I can't afford a new trailer so I have to buy something with electric brakes.  Length is certainly a concern.  I would probably be about 67 feet long or so.  I didn't realize Illinois and Indiana are both at 60 feet.  That would limit me to less than a 14 foot trailer to be fully legal.  A trooper probably isn't going to be able to spot a 2 foot overage by eye, but 7 feet would raise a red flag.

The state of Minnesota was known to stop RVers over 65 feet just after they crossed the border.  The limit was recently raised to 75 feet so don't tell me the tickets weren't about revenue.  The state didn't suddenly make changes to better accomodate 75 foot lengths.
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Brian Elfert - 1995 Dina Viaggio 1000 Series 60/B500 - 75% done but usable - Minneapolis, MN
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« Reply #7 on: July 26, 2010, 04:54:07 PM »

One of the biggest things that they have issues with the length, is in a wreck. You might have excellent trailer brakes, but if you rearend a car that stopped in front of you (that you couldn't avoid period), you WILL get cited if you are overlength.

No matter what, they will find anything wrong with your rig, that they can....

God bless,

John
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belfert
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« Reply #8 on: July 26, 2010, 05:06:42 PM »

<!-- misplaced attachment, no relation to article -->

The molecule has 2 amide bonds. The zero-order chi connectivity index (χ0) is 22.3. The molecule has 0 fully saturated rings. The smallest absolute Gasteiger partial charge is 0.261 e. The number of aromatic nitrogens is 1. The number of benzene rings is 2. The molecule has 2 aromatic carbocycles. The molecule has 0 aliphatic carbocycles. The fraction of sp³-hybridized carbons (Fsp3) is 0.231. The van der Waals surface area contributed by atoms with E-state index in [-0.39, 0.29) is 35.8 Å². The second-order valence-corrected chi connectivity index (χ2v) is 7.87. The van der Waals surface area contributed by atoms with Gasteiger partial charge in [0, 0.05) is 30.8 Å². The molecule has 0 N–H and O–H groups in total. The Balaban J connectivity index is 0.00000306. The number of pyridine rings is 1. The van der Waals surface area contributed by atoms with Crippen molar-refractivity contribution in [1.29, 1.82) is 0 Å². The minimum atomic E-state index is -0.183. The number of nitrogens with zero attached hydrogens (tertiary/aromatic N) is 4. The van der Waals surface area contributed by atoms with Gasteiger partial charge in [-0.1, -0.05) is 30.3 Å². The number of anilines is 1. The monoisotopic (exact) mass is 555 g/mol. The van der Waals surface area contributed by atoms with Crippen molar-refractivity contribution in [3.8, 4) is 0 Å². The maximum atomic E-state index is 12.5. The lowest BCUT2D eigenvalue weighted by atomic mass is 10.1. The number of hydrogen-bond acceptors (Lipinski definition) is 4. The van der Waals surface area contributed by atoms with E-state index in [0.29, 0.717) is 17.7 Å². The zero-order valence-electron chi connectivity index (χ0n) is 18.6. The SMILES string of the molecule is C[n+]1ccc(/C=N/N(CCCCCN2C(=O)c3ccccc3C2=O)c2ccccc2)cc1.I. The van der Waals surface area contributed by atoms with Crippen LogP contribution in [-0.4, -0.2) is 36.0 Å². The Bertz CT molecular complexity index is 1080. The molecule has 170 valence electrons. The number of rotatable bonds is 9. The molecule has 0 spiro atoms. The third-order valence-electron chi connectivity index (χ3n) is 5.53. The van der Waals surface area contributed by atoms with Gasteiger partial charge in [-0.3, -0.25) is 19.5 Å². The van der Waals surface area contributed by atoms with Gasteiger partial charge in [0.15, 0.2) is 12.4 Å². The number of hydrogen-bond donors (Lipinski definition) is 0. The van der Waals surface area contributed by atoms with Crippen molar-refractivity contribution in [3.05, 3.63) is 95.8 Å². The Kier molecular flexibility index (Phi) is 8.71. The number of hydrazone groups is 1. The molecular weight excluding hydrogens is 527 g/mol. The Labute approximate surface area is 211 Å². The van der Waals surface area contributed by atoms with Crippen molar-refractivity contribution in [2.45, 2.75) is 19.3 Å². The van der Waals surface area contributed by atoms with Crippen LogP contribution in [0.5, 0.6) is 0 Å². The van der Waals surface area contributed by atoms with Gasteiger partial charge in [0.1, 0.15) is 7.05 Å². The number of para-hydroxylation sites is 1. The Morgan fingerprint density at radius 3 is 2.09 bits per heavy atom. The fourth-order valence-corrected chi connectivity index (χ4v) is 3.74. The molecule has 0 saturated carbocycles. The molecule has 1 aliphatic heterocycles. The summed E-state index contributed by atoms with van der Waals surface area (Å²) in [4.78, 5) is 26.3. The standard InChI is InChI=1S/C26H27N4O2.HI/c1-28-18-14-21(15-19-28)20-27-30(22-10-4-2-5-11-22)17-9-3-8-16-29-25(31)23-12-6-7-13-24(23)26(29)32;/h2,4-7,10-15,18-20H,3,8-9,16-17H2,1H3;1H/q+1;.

The liability in an accident isn't something I had thought about.  An accident where one might be considered to have no fault automatically becomes your fault if a citation is issued.  (Of course, how many times is a driver assigned zero fault?)

With a long motorhome, it is almost impossible to find a trailer or toad that would be 100% legal in all states.  Personally, a 12 foot trailer does me almost zero good, but it is all I could legally tow in a 60 foot state.  I would still have to stay out of states with a 55' limit.

I might be able to get by with a 12 foot double stacker, but who the hecks builds something that short and tall plus how would I ever afford it?
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Brian Elfert - 1995 Dina Viaggio 1000 Series 60/B500 - 75% done but usable - Minneapolis, MN
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« Reply #9 on: July 26, 2010, 07:50:25 PM »